Monday, October 10, 2016

Fleet Week

My dad is a former Navy fighter pilot. That means he not only controlled thousands of pounds of steel moving through the air at impossible speeds and made decisions at speeds faster than this ribbon of steel cutting the air, he also managed to drop that steel onto a postage stamp of a carrier in an empty expanse of water.

He fought in a war. That statement, though few in words, is too big for me to completely wrap my head and heart around. I am proud to be his daughter.

Last week was Fleet Week in San Francisco and the Blue Angels have been slicing open the sky the last few days. On Thursday at work, the first day the jets unzipped our sky, the mid-day quiet of the library opened with a shutter. Startled, I glanced up a my coworker, a San Francisco native. "The Blue Angels," she grinned. "I love that sound."

In one of my favorite essays of hers, a chapter in The Writing Life commonly referred to in anthologies as "The Stunt Pilot," Annie Dillard describes the art of the pilot Dave Rahm: "The plane moved every way a line can move, and it controlled three dimensions, so the line carved massive and subtle slits in the air like sculptures. The plane looped the loop, seeming to arc its back like a gymnast; it stalled, dropped, and spun out of it climbing; it spiraled and knifed west on one side's wings and back east on another; it turned cartwheels, which must be physically impossible; it played with its own line like a cat with yarn. How did the pilot know where in the air he was? If he got lost, the ground would swat him."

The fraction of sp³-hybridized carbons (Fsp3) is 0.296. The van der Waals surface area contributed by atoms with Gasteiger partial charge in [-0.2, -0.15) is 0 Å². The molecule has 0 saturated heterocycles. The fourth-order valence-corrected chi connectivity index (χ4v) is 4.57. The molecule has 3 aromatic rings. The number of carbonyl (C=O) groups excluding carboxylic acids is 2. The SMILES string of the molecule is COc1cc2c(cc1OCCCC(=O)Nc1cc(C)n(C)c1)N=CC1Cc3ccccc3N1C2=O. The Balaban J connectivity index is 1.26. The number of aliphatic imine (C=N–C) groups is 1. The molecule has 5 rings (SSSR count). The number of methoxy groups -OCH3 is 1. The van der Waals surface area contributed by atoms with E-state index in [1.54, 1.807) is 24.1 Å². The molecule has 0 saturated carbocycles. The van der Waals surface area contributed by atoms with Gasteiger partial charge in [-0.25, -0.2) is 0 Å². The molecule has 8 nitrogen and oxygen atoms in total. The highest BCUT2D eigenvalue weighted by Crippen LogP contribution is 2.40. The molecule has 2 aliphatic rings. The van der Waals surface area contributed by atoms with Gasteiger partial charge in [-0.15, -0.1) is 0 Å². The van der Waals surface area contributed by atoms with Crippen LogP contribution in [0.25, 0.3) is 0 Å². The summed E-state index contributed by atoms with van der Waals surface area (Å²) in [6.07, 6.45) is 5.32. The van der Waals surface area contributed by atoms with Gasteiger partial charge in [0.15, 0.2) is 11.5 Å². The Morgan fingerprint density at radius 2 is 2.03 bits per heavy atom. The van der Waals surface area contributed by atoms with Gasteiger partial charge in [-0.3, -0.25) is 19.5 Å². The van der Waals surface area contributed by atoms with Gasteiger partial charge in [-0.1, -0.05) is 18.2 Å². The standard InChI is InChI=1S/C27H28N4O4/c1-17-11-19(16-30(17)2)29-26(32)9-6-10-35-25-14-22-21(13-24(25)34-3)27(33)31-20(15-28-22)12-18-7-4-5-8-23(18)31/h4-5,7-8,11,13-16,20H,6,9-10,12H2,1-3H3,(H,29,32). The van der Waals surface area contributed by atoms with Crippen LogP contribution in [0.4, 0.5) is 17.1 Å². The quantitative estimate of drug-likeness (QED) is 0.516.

The ground may have swatted at my father. I know other jets certainly did, and missiles did, too. But he made it back, and because he made it back, I exist. Yesterday, a piercing blue and gold San Francisco day, a good man and I biked from his house to the Presidio where we had a nearly unencumbered view. I sat on the grass with this good man and watched the Blue Angels paint the sky. We ate sandwiches and talked and tried to take pictures of planes that moved so quickly. It was a perfect afternoon: San Francisco's October sunshine, the scream of jets, and excellent company.

My dad escaped death's paw allowing me to have this day and so many others. I do not take this lightly.

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